All that access has brought with it new blood, new ways of doing things, and, perhaps most important, new money. Look around; often the shiniest buildings and the boards of the most innovative nonprofits are bursting with names that were nowhere to be found in the city’s Social Register that Lady Astor would have recognized.
Savannah may still be an oasis, but it’s isolated no more.
3. Savannah is narrow-minded.
For most of the last century, the short list of most famous Savannahians was largely unchanged: Johnny Mercer, Flannery O’Connor, Conrad Aiken. Nowadays two new names have joined the list. The first falls into that category of outsiders that locals stuck up their noses at: Paula Deen. (She was born in Albany, y’all.) The second is a figure no one saw coming, but who single-handedly embodied all the change Savannah now represents.
The late Lady Chablis.
Born Benjamin Edward Knox in Quincy, Florida, in 1957, she took the name Chablis as a teenager. A little-known nightclub performer making $250 a week in the late eighties, she became the breakout star of Berendt’s surprise blockbuster, Midnight in the Garden of Good and Evil. So much of a star that when Clint Eastwood announced he would make a movie out of the book, Chablis announced, “If I’m not cast as myself in that movie, there won’t be a movie.”
There was a movie. Chablis played herself.
I have a theory that any book that becomes a cultural phenomenon taps into something larger in society. In the case of The Da Vinci Code, it was the clergy sex abuse scandal and the weakening of the Catholic Church. In the case of Tuesdays with Morrie, it was baby boomers just facing their mortality. In the case of Midnight, the deeper cultural change was a cresting wave of tolerance toward homosexuality and gender fluidity. The central story in the book is a gay murder, the most popular character a transvestite. Savannah, long known for trailing the world, actually led the world in this arena.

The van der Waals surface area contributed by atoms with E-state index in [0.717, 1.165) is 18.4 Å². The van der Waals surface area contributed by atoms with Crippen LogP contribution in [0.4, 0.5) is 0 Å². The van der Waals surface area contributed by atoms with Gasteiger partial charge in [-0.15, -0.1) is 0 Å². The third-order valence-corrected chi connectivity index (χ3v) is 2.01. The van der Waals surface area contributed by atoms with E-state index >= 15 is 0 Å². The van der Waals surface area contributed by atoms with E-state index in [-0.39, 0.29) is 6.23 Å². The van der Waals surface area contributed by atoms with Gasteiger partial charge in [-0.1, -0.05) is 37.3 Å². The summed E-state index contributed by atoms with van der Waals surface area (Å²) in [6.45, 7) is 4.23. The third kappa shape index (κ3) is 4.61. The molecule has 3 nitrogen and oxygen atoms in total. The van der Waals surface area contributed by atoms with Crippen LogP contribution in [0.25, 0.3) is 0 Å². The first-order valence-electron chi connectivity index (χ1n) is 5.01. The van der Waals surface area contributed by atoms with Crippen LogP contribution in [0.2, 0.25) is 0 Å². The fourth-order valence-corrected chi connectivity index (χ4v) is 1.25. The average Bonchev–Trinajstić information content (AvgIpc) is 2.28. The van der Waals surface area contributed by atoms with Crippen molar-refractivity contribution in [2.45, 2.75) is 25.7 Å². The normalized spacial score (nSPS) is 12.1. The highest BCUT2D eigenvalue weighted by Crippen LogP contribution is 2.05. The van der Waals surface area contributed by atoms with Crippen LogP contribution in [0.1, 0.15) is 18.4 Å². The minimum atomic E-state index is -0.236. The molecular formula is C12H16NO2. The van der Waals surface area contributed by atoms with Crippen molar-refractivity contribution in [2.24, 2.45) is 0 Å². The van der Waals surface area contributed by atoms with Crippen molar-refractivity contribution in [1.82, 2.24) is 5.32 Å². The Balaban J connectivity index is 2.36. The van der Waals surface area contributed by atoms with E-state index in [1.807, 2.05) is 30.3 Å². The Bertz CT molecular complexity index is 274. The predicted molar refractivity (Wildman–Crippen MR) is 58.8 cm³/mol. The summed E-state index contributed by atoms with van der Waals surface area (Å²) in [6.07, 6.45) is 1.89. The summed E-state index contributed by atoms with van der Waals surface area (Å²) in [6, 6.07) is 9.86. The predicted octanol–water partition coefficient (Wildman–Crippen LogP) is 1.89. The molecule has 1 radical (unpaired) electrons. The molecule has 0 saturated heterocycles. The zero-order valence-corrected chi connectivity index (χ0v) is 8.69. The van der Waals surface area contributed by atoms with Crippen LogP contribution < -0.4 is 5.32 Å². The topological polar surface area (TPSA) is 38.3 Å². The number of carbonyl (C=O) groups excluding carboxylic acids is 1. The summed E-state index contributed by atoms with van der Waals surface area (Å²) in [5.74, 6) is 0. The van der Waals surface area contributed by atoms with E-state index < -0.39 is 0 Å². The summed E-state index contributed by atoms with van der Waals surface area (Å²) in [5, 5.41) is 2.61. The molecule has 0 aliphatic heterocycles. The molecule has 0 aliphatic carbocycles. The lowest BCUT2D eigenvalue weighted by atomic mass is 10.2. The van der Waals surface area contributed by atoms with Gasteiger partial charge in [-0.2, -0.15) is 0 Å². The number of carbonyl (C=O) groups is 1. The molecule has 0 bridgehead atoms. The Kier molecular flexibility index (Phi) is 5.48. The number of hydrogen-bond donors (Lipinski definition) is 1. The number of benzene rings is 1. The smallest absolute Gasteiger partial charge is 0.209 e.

It’s easy to forget it’s been almost a quarter of a century since Midnight was published; evidence of the open-mindedness the book embodies is everywhere. There are almost a dozen gay bars; there have been three African American mayors since 1996; and, most recently, there was a rallying around a mosque after a threat.
Savannah is still in South Georgia, of course; there’s no reason to get carried away. But the city has come further in embracing the world than anyone would have predicted a generation ago. The Spanish moss, the charm, and, yes, even my father’s favorite walking route are still there, but it’s time to start thinking of Savannah less as a place that embodies the seventeenth century and more as one that represents the twenty-first.
One small mark of that evolution: I recently asked my dad what is the biggest change he’s experienced in the city in his eight decades of living here. His answer: “You used to have to say you were from Savannah, Georgia. Now you just say you’re from Savannah.”
Hear that, Savannah, you got your wish. Everyone knows your name.